• April 01, 2024

    Loophole Ties Conn. Firm To Home Sale Row, Judge Told

    A narrow exception to Connecticut's unfair trade practices law means an estate lawyer can be sued over how his firm handled money after the seller of a Vermont home suddenly died and his significant other was left in the lurch, an attorney for the girlfriend told a Connecticut judge on Monday.

  • April 01, 2024

    Justices Won't Review Mortgage Vehicles' Tax Break

    The U.S. Supreme Court declined Monday to take up a case from a group of whistleblowers who pressed for an Internal Revenue Service review of tax-exempt status for real estate mortgage investment conduits.

  • April 01, 2024

    Texas Judge Halts New Community Lending Rules For Banks

    A Texas federal judge has ordered a halt to the rollout of federal banking regulators' recently revamped rules intended to spur bank lending in underserved communities, granting a preliminary injunction sought by bank industry trade groups suing to overturn the changes.

  • April 01, 2024

    SmartRent Workers Get Class Cert. In Unpaid OT Row

    A Georgia federal judge has granted conditional class certification to a group of former and current employees of a smart home technology firm, who allege the company failed to compensate them correctly for overtime hours they worked.

  • April 01, 2024

    Gas Cos. Must Face State Law Claims In Contamination Row

    Electricity and natural gas company WEC Energy Group Inc. can't dodge all claims by Illinois residents accusing the company and its subsidiary of conspiring with a public relations firm to hide the extent of natural gas contamination in an aquifer that provides drinking water, an Illinois federal judge ruled Sunday.

  • April 01, 2024

    Mass. Justices Puzzle Over Standard For Zoning Appeal Bond

    Massachusetts' highest court on Monday grappled with whether developers in Boston must show that project opponents are acting in bad faith in order to obtain an appeal bond, as they now must do elsewhere in the state since a 2022 holding in a suburban affordable housing challenge.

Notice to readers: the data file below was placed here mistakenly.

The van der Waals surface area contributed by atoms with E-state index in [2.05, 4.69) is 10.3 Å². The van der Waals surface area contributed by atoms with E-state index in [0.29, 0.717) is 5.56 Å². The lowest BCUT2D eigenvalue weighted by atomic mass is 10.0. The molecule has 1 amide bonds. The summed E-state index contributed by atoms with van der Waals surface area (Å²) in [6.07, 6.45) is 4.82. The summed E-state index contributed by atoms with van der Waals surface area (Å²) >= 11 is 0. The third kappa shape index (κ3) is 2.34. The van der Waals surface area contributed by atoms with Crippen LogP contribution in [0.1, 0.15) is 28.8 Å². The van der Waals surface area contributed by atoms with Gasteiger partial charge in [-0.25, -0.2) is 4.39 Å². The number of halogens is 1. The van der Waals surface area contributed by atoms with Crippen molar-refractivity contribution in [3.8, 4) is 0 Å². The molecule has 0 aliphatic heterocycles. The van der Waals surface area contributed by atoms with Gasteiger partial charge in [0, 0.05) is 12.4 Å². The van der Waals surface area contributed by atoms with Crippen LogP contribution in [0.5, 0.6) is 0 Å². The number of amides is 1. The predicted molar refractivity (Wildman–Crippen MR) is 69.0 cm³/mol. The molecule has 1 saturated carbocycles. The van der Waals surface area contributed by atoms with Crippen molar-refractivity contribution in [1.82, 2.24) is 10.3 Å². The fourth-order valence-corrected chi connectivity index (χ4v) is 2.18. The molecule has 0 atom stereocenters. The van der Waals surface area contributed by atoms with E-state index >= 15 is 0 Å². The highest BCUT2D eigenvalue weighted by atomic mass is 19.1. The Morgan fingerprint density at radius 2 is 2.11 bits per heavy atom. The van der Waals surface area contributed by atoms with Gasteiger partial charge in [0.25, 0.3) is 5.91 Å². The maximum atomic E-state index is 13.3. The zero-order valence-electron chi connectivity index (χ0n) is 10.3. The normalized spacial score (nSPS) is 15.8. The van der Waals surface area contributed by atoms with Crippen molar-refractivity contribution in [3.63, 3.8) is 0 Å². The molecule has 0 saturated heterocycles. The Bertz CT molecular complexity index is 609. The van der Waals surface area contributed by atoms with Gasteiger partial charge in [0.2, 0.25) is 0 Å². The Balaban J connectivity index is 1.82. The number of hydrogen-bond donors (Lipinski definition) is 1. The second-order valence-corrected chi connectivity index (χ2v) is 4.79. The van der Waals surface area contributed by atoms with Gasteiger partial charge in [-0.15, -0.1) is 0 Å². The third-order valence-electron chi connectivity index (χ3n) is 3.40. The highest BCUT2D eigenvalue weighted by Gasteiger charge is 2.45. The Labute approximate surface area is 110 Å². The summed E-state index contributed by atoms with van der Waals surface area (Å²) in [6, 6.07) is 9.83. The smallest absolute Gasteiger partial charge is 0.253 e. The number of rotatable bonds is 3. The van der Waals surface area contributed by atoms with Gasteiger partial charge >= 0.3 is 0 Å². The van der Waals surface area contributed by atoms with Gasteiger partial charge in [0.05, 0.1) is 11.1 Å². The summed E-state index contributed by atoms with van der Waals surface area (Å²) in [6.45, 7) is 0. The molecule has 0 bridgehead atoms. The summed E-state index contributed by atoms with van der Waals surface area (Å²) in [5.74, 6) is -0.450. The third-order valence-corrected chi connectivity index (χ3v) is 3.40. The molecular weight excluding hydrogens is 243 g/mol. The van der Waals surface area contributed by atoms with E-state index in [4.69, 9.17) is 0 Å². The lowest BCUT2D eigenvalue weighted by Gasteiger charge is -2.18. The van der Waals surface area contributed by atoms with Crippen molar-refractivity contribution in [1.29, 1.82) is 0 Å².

• April 01, 2024

    NYC Real Estate Week In Review

    Kriss & Feuerstein and Goldberg Weprin are among the law firms that worked on the largest New York City deals that hit public records last week, a period that included a pair of transactions for residential units at a Manhattan Fifth Avenue condo tower.

  • March 29, 2024

    Silicon Valley Co. Planning New City Can Sue Landowners

    A California federal judge has refused to throw out a suit claiming that landowners conspired to drive up the cost of land in Solano County near Sacramento as a mysterious entity backed by Silicon Valley bigwigs attempted to buy up land to build a brand new, sustainable city.

  • March 29, 2024

    Judge Won't Stop Immigration Fee Hikes From Taking Effect

    A Colorado federal judge refused Friday to temporarily halt upcoming immigration fee hikes, saying the $5,775 increase the EB-5 investor will pay is a drop in the bucket compared to the plaintiff's $500,000 capital investment.

  • March 29, 2024

    Mass. Tax Board Won't Lower Value Of Boston House

    A Boston home was correctly assessed, the Massachusetts Appellate Tax Board said in a decision published Friday, finding that an analysis of nearby homes failed to show it was overvalued.

  • March 29, 2024

    Biden Admin. Unveils $174M For Green Housing Program

    A U.S. Department of Housing and Urban Development program that funds green-housing retrofits for HUD-assisted multifamily properties will receive $173.8 million worth of grants and loans, the Biden administration has announced.